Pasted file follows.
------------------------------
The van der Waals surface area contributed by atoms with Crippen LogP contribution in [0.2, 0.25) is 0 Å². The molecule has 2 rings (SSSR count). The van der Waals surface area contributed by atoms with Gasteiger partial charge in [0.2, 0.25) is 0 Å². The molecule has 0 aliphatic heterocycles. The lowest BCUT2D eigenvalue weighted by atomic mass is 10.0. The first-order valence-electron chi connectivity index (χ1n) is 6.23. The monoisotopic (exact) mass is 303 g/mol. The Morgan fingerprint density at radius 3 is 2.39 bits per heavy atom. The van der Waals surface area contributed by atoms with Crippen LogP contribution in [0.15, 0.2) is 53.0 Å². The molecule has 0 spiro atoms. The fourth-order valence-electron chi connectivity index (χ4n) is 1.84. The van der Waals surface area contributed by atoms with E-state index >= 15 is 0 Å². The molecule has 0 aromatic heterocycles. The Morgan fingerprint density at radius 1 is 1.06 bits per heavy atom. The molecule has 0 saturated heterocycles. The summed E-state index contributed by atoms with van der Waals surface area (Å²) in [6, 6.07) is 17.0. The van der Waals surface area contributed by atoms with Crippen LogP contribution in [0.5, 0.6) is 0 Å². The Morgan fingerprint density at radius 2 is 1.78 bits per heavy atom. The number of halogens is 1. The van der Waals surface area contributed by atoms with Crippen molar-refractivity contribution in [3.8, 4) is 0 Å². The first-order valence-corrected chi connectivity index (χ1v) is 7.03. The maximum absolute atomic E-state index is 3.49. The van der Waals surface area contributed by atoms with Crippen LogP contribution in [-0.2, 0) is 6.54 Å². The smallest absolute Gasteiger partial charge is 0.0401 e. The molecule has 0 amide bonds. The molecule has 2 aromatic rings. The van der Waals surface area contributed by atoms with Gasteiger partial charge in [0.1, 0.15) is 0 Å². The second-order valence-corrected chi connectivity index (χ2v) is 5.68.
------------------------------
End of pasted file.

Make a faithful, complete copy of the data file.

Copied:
The van der Waals surface area contributed by atoms with Crippen LogP contribution in [0.2, 0.25) is 0 Å². The molecule has 2 rings (SSSR count). The van der Waals surface area contributed by atoms with Gasteiger partial charge in [0.2, 0.25) is 0 Å². The molecule has 0 aliphatic heterocycles. The lowest BCUT2D eigenvalue weighted by atomic mass is 10.0. The first-order valence-electron chi connectivity index (χ1n) is 6.23. The monoisotopic (exact) mass is 303 g/mol. The Morgan fingerprint density at radius 3 is 2.39 bits per heavy atom. The van der Waals surface area contributed by atoms with Crippen LogP contribution in [0.15, 0.2) is 53.0 Å². The molecule has 0 spiro atoms. The fourth-order valence-electron chi connectivity index (χ4n) is 1.84. The van der Waals surface area contributed by atoms with E-state index >= 15 is 0 Å². The molecule has 0 aromatic heterocycles. The Morgan fingerprint density at radius 1 is 1.06 bits per heavy atom. The molecule has 0 saturated heterocycles. The summed E-state index contributed by atoms with van der Waals surface area (Å²) in [6, 6.07) is 17.0. The van der Waals surface area contributed by atoms with Crippen LogP contribution in [0.5, 0.6) is 0 Å². The Morgan fingerprint density at radius 2 is 1.78 bits per heavy atom. The number of halogens is 1. The van der Waals surface area contributed by atoms with Crippen molar-refractivity contribution in [3.8, 4) is 0 Å². The first-order valence-corrected chi connectivity index (χ1v) is 7.03. The maximum absolute atomic E-state index is 3.49. The van der Waals surface area contributed by atoms with Crippen LogP contribution in [-0.2, 0) is 6.54 Å². The smallest absolute Gasteiger partial charge is 0.0401 e. The molecule has 0 amide bonds. The molecule has 2 aromatic rings. The van der Waals surface area contributed by atoms with Gasteiger partial charge in [0.1, 0.15) is 0 Å². The second-order valence-corrected chi connectivity index (χ2v) is 5.68.